He was, of course, stating the obvious: the dogs in the street know there is no more certain way to foment revolution in Britain than to suggest the appropriation of taxpayers’ money to fund political parties.
Unfortunately, despite delivering himself of this common-sense verdict, Sir Christopher’s committee recommended exactly the suicidal course of action he had just identified: taxpayer subvention of the predatory gangs that call themselves political parties and have brought Britain to its knees over recent decades. Either Sir Christopher loves a challenge for its own sake or he does not get out enough. In the pecking order of British taxpayers’ priorities, funding political parties comes far down the list, after they have contributed to such marginally more popular causes as the Increase Bankers’ Bonuses Campaign and the National Paedophiles’ Association.
Kelly urged politicians to show courage and avoid a knee-jerk reaction, on the grounds that the public is deeply concerned about corruption in politics. He’s having a laugh, surely? Kelly’s Law runs roughly as follows: if politicians are starved of funds, they will resort to unethical sources of party funding; so we had better mug the taxpayers to keep them on the straight and narrow. This is an all too familiar argument. It holds that if we do not empty our wallets to keep political parties solvent, we shall have only ourselves to blame if they stray.
OK. Here is an alternative scenario. How about telling politicians they are not getting a brass farthing of our hard-earned cash and, if that drives them to dishonest resorts, we shall find them out through rigorous safeguards, jail them and throw away the key? How much credibility would anyone have if he told householders that, unless they gave burglars a share of their silver, it would be their own fault if it were stolen? The one refreshing thing about the Kelly report and previous explorations of political party funding is that they acknowledge the basic premise that politicians are thieves.
Is Kelly being deliberately provocative or has he just lived too long inside the Westminster bubble? “The issue,” he claims, “is too important to be shelved until the next scandal brings it to the fore.” Why should taxpayers’ money be given to people whom Kelly acknowledges are the potential perpetrators of a scandal waiting to happen? The real underlying problem is the increasing reluctance of donors to contribute money to political parties. The issues that are being made much of are large donations by tycoons to the Conservative Party and collective contributions to Labour by trades unions. This is much ado about nothing.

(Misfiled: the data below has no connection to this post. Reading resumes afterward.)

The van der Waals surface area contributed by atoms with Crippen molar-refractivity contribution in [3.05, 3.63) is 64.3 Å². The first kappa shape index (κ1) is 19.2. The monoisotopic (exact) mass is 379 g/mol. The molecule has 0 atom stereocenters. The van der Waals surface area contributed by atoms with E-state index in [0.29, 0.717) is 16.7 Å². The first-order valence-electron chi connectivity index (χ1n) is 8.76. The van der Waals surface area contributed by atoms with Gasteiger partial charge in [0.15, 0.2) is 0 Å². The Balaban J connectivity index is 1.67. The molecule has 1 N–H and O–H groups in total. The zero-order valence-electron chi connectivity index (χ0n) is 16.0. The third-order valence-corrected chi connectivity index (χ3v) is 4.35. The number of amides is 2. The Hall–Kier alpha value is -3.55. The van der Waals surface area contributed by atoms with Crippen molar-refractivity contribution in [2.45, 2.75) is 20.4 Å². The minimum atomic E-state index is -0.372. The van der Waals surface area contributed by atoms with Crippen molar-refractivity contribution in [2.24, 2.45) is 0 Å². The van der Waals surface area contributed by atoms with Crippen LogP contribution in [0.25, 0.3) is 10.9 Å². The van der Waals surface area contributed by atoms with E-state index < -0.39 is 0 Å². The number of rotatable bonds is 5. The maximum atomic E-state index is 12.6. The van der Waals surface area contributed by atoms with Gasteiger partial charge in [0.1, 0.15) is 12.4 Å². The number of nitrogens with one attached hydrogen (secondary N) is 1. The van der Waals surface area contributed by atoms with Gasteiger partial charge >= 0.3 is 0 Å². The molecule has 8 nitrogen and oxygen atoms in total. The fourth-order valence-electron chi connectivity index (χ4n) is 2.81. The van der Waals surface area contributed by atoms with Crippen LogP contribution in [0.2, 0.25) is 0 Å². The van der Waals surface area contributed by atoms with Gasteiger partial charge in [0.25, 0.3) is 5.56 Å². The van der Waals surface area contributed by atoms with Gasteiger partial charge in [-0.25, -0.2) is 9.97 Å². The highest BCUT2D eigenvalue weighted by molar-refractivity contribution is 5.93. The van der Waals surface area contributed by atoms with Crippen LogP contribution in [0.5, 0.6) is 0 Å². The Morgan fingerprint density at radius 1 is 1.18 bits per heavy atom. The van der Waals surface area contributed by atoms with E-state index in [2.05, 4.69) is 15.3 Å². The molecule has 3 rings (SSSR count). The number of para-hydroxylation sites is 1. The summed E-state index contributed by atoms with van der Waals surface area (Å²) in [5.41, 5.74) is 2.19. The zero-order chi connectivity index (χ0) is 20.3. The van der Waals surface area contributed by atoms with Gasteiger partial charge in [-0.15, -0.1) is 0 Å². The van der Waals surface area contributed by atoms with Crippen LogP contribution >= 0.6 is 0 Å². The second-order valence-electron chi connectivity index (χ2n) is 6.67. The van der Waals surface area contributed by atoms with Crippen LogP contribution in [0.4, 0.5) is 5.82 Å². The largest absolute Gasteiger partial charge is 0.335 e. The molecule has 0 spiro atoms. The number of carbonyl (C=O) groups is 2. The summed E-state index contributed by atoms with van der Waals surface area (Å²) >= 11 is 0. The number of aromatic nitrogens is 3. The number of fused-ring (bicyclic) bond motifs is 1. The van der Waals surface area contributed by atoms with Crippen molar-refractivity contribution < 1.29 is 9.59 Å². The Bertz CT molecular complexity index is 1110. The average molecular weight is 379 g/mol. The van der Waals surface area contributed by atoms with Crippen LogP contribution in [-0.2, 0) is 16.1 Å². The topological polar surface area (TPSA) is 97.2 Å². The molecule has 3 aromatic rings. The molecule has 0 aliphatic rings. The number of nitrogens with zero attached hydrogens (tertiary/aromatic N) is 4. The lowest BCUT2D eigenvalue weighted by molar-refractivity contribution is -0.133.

The day is long past when expensive posters could sell Dave or his cronies as credible statesmen to the British electorate. There is nothing wrong with trade union donations to Labour, so long as union members are required to opt in to any political levy. What is totally unacceptable is Kelly’s proposal that there should be taxpayer funding of parties at £3 per vote, amounting to £23m a year. Since the public’s current policy regarding parliamentarians is “one member, one lamppost”, the consequences of imposing such confiscatory fiscal banditry on taxpayers would be, to say the least, inflammatory.
Political parties should be subject to the same regime as businesses. If they do not have enough supporters to keep them solvent then they deserve to go to the wall. Why should the Conservative Party not be exposed to the same market forces as Ravenscraig once was? Following so close on the MPs’ expenses scandal, the parties have had just enough sense of self-preservation to reject the Kelly proposals. That, however, does not mean they have not already got their gobs clamped on the public teat. Opposition parties receive “Short Money”, an invention of Harold Wilson. There are also policy development grants available to them. These public subventions should be ended.
Party politics is not about “public service”; it is about egomaniacs attempting to impose their views on society or, less harmfully, good old-fashioned self-seekers looking for a cushy billet. If they cannot find backers willing to support their mostly unhealthy ambitions, it is in no way the duty of normal people to part with their dwindling cash to support them. Any attempt to impose such a burden on taxpayers, as even the parties seem now implicitly to admit, would provoke a tsunami of resentment.
Not one penny of taxpayers’ money should go to our discredited political parties; the Kelly report should be filed in the waste bin.